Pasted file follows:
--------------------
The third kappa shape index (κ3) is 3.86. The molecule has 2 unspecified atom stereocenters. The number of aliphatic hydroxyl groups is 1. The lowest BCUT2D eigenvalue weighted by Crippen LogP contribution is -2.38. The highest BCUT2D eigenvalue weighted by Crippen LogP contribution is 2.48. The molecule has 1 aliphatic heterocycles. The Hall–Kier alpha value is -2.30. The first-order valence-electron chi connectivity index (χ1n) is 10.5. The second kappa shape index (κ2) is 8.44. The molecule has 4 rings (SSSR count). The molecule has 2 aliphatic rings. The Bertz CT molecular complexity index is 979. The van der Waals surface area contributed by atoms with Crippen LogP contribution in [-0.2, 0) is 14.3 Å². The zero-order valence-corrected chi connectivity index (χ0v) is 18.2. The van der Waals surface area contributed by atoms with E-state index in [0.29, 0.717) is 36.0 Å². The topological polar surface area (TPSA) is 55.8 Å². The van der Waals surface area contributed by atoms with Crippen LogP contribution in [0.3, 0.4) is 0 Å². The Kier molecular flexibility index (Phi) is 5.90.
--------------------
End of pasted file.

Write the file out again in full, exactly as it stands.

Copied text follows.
The third kappa shape index (κ3) is 3.86. The molecule has 2 unspecified atom stereocenters. The number of aliphatic hydroxyl groups is 1. The lowest BCUT2D eigenvalue weighted by Crippen LogP contribution is -2.38. The highest BCUT2D eigenvalue weighted by Crippen LogP contribution is 2.48. The molecule has 1 aliphatic heterocycles. The Hall–Kier alpha value is -2.30. The first-order valence-electron chi connectivity index (χ1n) is 10.5. The second kappa shape index (κ2) is 8.44. The molecule has 4 rings (SSSR count). The molecule has 2 aliphatic rings. The Bertz CT molecular complexity index is 979. The van der Waals surface area contributed by atoms with Crippen LogP contribution in [-0.2, 0) is 14.3 Å². The zero-order valence-corrected chi connectivity index (χ0v) is 18.2. The van der Waals surface area contributed by atoms with E-state index in [0.29, 0.717) is 36.0 Å². The topological polar surface area (TPSA) is 55.8 Å². The van der Waals surface area contributed by atoms with Crippen LogP contribution in [0.3, 0.4) is 0 Å². The Kier molecular flexibility index (Phi) is 5.90.